In November 2000, President Clinton signed a bill into law designating the decade beginning January 1, 2001 as the “Decade of Pain Control and Research.” While national pain organizations welcomed the new law, hopeful that significant advances would be made in research and pain management, apparently the DEA had a different take.
Four years ago, the DEA worked with Dr. Russell K. Portenoy, chairman of the pain medicine department at Beth Israel Medical Center, to develop pain medication guidelines for both doctors and law enforcement officials. These guidelines were intended to reassure physicians that they had nothing to worry about when they prescribed pain medications as long as they did not “knowingly and intentionally” prescribe drugs for illegitimate reasons. The guidelines also cautioned narcotics agents not to investigate doctors simply because they prescribed large quantities of pain medications.
That all sounds good, right? Well, it might have been except for the fact that the DEA suddenly withdrew the guidelines and began prosecuting doctors in a nationwide campaign against the use of powerful analgesics in the treatment of patients with severe chronic pain. (Read the DEA guidelines as written before they were withdrawn and amended.)
One of those physicians, Dr. William Hurwitz, is going through a second trial, which began Monday. He is charged with 50 counts of unlawfully prescribing opioid pain medication. In 2004 Dr. Hurwitz was convicted and sentenced to 25 years in prison for drug trafficking and other charges. However, in August 2006, the Fourth Circuit Court of Appeals unanimously overturned Dr. Hurwitz’s original conviction because the judge in that case improperly instructed the jury to ignore whether Dr. Hurwitz had acted in good faith.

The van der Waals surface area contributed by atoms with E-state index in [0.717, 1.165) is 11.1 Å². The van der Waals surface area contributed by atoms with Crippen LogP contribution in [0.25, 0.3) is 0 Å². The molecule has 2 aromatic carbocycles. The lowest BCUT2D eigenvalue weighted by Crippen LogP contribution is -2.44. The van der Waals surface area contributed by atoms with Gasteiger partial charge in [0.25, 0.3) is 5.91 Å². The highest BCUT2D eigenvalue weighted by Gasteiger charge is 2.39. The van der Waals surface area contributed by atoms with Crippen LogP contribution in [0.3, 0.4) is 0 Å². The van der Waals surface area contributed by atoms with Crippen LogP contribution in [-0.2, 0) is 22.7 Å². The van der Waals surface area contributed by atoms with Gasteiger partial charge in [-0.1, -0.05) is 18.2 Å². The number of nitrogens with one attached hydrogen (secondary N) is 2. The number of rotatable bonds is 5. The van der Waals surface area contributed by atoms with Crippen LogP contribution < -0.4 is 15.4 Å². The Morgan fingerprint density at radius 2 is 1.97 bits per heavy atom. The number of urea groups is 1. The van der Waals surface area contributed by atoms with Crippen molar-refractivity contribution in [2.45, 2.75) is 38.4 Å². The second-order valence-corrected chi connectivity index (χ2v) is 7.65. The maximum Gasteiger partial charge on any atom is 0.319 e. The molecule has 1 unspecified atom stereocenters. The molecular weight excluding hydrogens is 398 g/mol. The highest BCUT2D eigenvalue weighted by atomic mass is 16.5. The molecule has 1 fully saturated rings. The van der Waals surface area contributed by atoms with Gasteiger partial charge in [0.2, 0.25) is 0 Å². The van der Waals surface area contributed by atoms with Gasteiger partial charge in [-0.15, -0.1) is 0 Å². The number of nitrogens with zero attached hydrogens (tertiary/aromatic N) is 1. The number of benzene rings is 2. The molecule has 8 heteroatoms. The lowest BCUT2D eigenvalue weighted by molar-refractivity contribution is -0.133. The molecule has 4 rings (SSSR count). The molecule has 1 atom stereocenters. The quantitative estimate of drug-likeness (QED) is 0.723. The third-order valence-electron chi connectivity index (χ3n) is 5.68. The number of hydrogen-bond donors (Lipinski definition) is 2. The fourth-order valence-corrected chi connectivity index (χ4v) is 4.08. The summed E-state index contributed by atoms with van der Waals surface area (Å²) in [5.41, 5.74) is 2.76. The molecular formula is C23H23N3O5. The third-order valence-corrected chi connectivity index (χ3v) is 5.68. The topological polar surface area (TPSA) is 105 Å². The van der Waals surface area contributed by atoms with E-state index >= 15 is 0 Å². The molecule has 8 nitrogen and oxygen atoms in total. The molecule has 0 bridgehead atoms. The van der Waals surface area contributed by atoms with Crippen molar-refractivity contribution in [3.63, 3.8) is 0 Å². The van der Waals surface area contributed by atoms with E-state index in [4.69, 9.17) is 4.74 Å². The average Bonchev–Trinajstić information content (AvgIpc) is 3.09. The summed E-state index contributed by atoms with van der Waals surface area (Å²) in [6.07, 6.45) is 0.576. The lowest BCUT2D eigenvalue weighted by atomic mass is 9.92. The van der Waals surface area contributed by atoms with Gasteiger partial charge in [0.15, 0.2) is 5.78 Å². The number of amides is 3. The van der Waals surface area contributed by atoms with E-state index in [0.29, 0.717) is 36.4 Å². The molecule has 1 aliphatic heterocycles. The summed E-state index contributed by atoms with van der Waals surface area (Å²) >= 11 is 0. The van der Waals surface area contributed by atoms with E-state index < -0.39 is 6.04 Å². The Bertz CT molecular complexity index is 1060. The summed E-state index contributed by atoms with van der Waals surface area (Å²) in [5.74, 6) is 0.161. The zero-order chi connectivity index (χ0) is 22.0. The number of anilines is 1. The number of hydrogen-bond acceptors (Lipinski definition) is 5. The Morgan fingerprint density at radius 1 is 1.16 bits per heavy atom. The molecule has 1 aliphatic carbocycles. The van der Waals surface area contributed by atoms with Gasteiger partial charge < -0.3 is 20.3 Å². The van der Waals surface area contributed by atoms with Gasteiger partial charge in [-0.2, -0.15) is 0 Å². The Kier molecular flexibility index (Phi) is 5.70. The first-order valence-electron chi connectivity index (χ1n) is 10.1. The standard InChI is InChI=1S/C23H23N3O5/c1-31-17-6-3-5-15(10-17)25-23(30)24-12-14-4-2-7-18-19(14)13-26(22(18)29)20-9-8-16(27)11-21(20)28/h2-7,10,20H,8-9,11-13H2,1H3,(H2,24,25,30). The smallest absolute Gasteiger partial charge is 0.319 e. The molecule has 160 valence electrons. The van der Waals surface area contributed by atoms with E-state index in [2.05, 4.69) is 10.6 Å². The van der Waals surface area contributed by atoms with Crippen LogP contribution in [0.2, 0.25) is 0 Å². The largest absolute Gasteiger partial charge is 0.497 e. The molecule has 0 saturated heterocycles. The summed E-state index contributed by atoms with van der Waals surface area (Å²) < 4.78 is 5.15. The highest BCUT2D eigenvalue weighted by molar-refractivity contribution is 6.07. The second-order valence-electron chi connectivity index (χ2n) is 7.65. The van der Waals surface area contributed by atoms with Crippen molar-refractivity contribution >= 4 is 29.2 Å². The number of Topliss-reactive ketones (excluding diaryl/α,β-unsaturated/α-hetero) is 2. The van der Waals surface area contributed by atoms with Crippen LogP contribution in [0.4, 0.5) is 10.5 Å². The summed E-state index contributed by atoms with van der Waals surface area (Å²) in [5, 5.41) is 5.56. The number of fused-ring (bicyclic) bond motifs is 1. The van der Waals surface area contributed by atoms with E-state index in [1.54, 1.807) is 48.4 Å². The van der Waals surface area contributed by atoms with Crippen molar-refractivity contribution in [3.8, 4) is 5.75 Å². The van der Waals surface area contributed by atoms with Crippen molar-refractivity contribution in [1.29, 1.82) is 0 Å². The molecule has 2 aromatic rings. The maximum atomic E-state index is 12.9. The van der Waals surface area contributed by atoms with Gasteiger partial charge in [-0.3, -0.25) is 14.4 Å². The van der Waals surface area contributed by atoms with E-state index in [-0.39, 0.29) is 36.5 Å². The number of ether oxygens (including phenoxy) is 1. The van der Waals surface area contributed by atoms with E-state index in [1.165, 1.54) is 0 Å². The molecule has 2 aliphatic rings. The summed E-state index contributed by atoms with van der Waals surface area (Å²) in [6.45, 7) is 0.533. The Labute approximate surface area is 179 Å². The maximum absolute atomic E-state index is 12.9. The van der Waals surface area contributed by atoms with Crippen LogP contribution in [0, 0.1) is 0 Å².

I don’t know all of the details of this case, so I can’t say whether Dr. Hurwitz knowingly prescribed opioids for drug addicts, was careless in his prescribing, or was simply a compassionate physician trying to care for what he believed to be patients in severe pain. This is about much more than this one case. What disturbs me is that in the past three years, there has been an eightfold increase in physician prosecutions. Now doctors are more reluctant than ever to prescribe adequate pain medications for their patients for fear of being prosecuted.
An estimated 50 to 75 million Americans live with chronic pain every day. Untreated pain is considered to be this country’s largest health problem. More days are lost from work every year due to pain than due to cancer and heart disease combined.
So what has happened to the Decade of Pain Control and Research? Six years into the decade, we’re fighting just to hold our ground. Doctors, who should be focused on finding better ways to treat their pain patients, are instead forced to withhold certain treatments for fear of ending up in prison. The question is, who should be deciding what treatment pain patients need –– doctors or prosecutors?